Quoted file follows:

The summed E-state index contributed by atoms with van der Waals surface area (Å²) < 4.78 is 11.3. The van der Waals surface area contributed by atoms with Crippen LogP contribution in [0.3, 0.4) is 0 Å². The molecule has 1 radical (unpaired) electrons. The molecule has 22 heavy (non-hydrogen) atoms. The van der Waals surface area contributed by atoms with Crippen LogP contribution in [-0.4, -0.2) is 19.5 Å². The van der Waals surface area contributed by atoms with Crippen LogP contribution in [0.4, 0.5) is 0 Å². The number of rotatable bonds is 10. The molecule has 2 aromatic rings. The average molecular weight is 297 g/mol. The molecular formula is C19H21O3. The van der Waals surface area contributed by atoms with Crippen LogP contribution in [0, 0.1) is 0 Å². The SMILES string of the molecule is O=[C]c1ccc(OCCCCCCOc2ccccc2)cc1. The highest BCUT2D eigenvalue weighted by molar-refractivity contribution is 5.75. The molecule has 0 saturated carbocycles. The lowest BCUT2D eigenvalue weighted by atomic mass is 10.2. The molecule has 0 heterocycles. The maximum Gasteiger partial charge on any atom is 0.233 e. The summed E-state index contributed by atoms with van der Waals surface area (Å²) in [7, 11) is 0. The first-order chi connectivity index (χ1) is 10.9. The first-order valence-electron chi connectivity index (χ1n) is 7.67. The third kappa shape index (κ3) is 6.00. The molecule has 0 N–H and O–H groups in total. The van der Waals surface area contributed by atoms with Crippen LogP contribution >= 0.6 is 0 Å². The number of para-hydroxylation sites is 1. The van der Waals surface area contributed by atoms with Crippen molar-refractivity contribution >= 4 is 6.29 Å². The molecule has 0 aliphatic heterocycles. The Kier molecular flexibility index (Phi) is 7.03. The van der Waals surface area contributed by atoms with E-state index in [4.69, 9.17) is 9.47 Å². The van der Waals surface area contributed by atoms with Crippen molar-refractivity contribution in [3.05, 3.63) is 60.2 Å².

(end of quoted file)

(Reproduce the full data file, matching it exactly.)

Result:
The summed E-state index contributed by atoms with van der Waals surface area (Å²) < 4.78 is 11.3. The van der Waals surface area contributed by atoms with Crippen LogP contribution in [0.3, 0.4) is 0 Å². The molecule has 1 radical (unpaired) electrons. The molecule has 22 heavy (non-hydrogen) atoms. The van der Waals surface area contributed by atoms with Crippen LogP contribution in [-0.4, -0.2) is 19.5 Å². The van der Waals surface area contributed by atoms with Crippen LogP contribution in [0.4, 0.5) is 0 Å². The number of rotatable bonds is 10. The molecule has 2 aromatic rings. The average molecular weight is 297 g/mol. The molecular formula is C19H21O3. The van der Waals surface area contributed by atoms with Crippen LogP contribution in [0, 0.1) is 0 Å². The SMILES string of the molecule is O=[C]c1ccc(OCCCCCCOc2ccccc2)cc1. The highest BCUT2D eigenvalue weighted by molar-refractivity contribution is 5.75. The molecule has 0 saturated carbocycles. The lowest BCUT2D eigenvalue weighted by atomic mass is 10.2. The molecule has 0 heterocycles. The maximum Gasteiger partial charge on any atom is 0.233 e. The summed E-state index contributed by atoms with van der Waals surface area (Å²) in [7, 11) is 0. The first-order chi connectivity index (χ1) is 10.9. The first-order valence-electron chi connectivity index (χ1n) is 7.67. The third kappa shape index (κ3) is 6.00. The molecule has 0 N–H and O–H groups in total. The van der Waals surface area contributed by atoms with Crippen LogP contribution >= 0.6 is 0 Å². The number of para-hydroxylation sites is 1. The van der Waals surface area contributed by atoms with Crippen molar-refractivity contribution >= 4 is 6.29 Å². The molecule has 0 aliphatic heterocycles. The Kier molecular flexibility index (Phi) is 7.03. The van der Waals surface area contributed by atoms with E-state index in [4.69, 9.17) is 9.47 Å². The van der Waals surface area contributed by atoms with Crippen molar-refractivity contribution in [3.05, 3.63) is 60.2 Å².